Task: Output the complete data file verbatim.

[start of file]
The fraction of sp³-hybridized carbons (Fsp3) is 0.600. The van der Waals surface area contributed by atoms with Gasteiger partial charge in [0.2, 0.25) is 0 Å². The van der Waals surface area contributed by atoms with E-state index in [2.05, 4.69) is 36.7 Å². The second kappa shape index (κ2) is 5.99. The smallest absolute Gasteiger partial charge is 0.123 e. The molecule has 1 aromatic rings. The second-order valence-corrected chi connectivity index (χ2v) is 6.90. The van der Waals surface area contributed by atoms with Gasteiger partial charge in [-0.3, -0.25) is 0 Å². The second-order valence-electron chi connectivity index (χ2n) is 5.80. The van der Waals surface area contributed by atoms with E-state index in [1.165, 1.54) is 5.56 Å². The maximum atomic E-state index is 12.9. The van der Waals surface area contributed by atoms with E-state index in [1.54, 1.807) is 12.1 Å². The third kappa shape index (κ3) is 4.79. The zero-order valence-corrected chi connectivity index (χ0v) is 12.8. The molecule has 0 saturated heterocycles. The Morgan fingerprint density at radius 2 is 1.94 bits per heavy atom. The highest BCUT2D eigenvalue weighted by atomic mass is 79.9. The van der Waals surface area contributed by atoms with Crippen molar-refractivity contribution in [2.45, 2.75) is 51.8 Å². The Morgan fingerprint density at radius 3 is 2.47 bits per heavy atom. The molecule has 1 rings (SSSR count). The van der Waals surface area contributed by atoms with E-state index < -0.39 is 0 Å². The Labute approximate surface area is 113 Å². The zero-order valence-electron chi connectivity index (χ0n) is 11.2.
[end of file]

The fraction of sp³-hybridized carbons (Fsp3) is 0.600. The van der Waals surface area contributed by atoms with Gasteiger partial charge in [0.2, 0.25) is 0 Å². The van der Waals surface area contributed by atoms with E-state index in [2.05, 4.69) is 36.7 Å². The second kappa shape index (κ2) is 5.99. The smallest absolute Gasteiger partial charge is 0.123 e. The molecule has 1 aromatic rings. The second-order valence-corrected chi connectivity index (χ2v) is 6.90. The van der Waals surface area contributed by atoms with Gasteiger partial charge in [-0.3, -0.25) is 0 Å². The second-order valence-electron chi connectivity index (χ2n) is 5.80. The van der Waals surface area contributed by atoms with E-state index in [1.165, 1.54) is 5.56 Å². The maximum atomic E-state index is 12.9. The van der Waals surface area contributed by atoms with E-state index in [1.54, 1.807) is 12.1 Å². The third kappa shape index (κ3) is 4.79. The zero-order valence-corrected chi connectivity index (χ0v) is 12.8. The molecule has 0 saturated heterocycles. The Morgan fingerprint density at radius 2 is 1.94 bits per heavy atom. The highest BCUT2D eigenvalue weighted by atomic mass is 79.9. The van der Waals surface area contributed by atoms with Crippen molar-refractivity contribution in [2.45, 2.75) is 51.8 Å². The Morgan fingerprint density at radius 3 is 2.47 bits per heavy atom. The molecule has 1 rings (SSSR count). The van der Waals surface area contributed by atoms with E-state index < -0.39 is 0 Å². The Labute approximate surface area is 113 Å². The zero-order valence-electron chi connectivity index (χ0n) is 11.2.